It seems to me, in all fairness and all reasonableness, that local authorities are entitled to a full, clear and specific explanation as to why things have been done and why exemptions have or have not been made. It seems to me, therefore, that this is a perfectly reasonable and, I would have hoped, acceptable amendment slightly to mitigate the pains and uncertainties local authorities will have under this new legislation. I beg to move.

Lord Bellwin

My Lords, the Government have some sympathy with the objective here, and I myself am absolutely committed to openness, accountability, to explanation and so on, at all levels of Government. I believe we cannot have too much of it. Many of the measures which we passed in the 1980 Act were directed in that way and much of what we are talking about through the Audit Commission and so on, and much of the requirement now for the greater presentation in accounts, is all in that direction and I am in favour of it. Therefore, in terms of the philosophy behind this amendment I am not against that, but there are problems here.

We have considered all the representations that have been put to us about hold-back and we have borne them carefully in mind in making this proposal. It is no secret that the hold-back exemptions we have already announced have been framed in response to representations. Similarly it is no secret that there were other representations we were unable to accept. But the Government cannot bind themselves to be obliged to publish all the reasoning in each instance and if the noble Lord will consider carefully I believe he would accept that in practical terms this is not a starter.

If I may adapt an old adage, where there are 400 authorities there will be 400 different opinions, and to publish a reasonable account of all the hundreds of different options that have been presented would really be an impossible task; but even then, if that were the end of the story, there could be an argument but it would also be an unnecessary task because any exemption which the Government agree to accept will have to be spelled out in a rate support grant report or supplementary report, and the principles on which they will operate will have to be set out there in detail.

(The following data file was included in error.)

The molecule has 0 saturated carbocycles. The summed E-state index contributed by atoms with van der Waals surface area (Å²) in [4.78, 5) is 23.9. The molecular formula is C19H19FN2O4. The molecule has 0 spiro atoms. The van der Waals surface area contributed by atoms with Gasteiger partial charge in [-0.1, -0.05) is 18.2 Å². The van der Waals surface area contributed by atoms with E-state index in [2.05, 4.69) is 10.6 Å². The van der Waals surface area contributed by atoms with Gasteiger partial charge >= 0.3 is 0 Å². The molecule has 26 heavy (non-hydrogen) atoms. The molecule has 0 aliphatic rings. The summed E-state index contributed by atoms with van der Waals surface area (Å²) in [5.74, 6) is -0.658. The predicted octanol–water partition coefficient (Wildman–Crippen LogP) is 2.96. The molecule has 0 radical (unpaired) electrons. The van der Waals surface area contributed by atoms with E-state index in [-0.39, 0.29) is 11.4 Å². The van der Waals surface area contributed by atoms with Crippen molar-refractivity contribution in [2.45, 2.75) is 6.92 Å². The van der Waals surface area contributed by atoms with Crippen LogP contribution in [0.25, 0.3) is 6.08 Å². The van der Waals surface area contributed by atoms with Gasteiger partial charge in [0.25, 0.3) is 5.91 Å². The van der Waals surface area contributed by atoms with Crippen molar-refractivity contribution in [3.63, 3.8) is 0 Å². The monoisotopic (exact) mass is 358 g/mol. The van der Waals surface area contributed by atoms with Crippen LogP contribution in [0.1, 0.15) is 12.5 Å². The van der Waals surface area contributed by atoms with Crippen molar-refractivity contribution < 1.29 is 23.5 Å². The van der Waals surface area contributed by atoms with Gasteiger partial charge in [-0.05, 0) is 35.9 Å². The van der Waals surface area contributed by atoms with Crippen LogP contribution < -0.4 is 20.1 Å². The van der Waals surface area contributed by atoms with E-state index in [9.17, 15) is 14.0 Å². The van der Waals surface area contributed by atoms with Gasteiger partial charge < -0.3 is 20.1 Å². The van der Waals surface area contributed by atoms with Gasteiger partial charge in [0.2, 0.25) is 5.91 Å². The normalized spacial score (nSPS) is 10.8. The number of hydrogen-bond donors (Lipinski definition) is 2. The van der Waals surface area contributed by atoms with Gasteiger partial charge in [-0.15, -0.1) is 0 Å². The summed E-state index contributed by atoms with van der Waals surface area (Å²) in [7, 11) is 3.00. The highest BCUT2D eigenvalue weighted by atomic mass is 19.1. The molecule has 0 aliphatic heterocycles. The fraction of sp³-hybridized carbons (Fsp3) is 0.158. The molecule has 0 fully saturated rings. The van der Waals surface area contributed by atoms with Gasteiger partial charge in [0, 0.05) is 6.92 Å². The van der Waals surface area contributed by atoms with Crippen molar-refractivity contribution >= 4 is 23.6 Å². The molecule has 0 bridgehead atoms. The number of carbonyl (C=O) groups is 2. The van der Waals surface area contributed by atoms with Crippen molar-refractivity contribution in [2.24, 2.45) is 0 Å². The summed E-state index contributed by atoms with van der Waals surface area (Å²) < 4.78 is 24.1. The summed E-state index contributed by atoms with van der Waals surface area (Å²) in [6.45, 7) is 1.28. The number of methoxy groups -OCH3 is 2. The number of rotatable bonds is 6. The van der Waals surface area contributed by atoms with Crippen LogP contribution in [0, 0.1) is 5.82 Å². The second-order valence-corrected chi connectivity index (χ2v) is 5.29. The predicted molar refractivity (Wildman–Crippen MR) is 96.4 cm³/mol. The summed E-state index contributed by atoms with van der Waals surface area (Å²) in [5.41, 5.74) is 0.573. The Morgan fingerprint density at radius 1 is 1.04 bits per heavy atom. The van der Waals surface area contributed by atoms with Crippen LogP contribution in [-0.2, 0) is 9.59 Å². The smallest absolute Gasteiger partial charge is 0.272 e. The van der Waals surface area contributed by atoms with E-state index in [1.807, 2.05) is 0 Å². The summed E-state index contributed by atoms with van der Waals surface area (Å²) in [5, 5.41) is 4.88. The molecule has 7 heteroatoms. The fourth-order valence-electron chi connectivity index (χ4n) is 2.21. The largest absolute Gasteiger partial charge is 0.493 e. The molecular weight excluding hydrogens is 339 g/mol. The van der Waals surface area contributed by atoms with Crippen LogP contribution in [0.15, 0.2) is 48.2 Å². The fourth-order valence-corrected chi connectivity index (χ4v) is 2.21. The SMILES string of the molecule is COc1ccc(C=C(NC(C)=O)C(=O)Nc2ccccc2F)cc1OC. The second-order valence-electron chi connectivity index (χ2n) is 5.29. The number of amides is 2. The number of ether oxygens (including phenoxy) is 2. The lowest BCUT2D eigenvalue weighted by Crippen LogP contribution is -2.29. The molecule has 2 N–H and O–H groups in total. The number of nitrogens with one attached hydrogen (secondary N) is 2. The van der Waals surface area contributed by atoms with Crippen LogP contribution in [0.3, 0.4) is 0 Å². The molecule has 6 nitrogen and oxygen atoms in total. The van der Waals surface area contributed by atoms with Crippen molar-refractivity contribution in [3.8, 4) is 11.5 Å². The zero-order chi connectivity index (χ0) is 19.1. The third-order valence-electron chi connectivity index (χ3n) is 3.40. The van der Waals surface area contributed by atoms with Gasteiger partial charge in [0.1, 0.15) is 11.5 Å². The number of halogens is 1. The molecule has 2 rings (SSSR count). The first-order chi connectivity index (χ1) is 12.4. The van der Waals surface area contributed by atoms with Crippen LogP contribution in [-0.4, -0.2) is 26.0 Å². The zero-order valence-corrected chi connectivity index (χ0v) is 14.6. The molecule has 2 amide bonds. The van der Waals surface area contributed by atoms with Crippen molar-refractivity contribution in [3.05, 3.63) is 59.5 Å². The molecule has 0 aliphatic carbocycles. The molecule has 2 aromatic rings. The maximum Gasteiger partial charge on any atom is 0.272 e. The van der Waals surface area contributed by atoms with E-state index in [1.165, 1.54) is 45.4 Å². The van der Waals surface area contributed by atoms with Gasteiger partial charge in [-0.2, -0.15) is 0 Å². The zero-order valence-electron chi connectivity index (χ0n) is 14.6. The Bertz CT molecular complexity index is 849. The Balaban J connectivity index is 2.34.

It is true, of course, that the report will not have to list all those suggestions that it has not proved possible for us to accept but individual authorities will know how we responded to their individual cases. Whenever we meet deputations from authorities—and I speak from experience of seeing very many of them—we have a chance to discuss the points that they put to us. We and they welcome the opportunity to discuss the points that they put to us, and I believe I may fairly say we are equally responsive to written representations; but to record all these discussions at length in the report would mean that we would never finish the job. I suspect that the noble Lord, Lord Evans, who understands these things, realises that very well and if he will reflect I suspect that he will not be unsympathetic to what I am saying on this. What is superficially a very reasonable amendment can have some fairly devastating effects, and I suspect we shall be more than wrapped up in red tape; but on the substantive point I can reassure noble Lords that the Government will not act in an unprincipled or unreasonable way.

The clause as it stands already, I submit, contains sufficient safeguards to ensure that. Nor will we fail to act in the face of convincing argument that action is needed. Frankly, that is a political imperative, not a legal one, and we do not need any red tape to bind us to that. I hope that from what I have said the noble Lord will feel that there is at least a reasonable argument in what I have put forward, and perhaps will not want to press the amendment.

Lord Bruce of Donington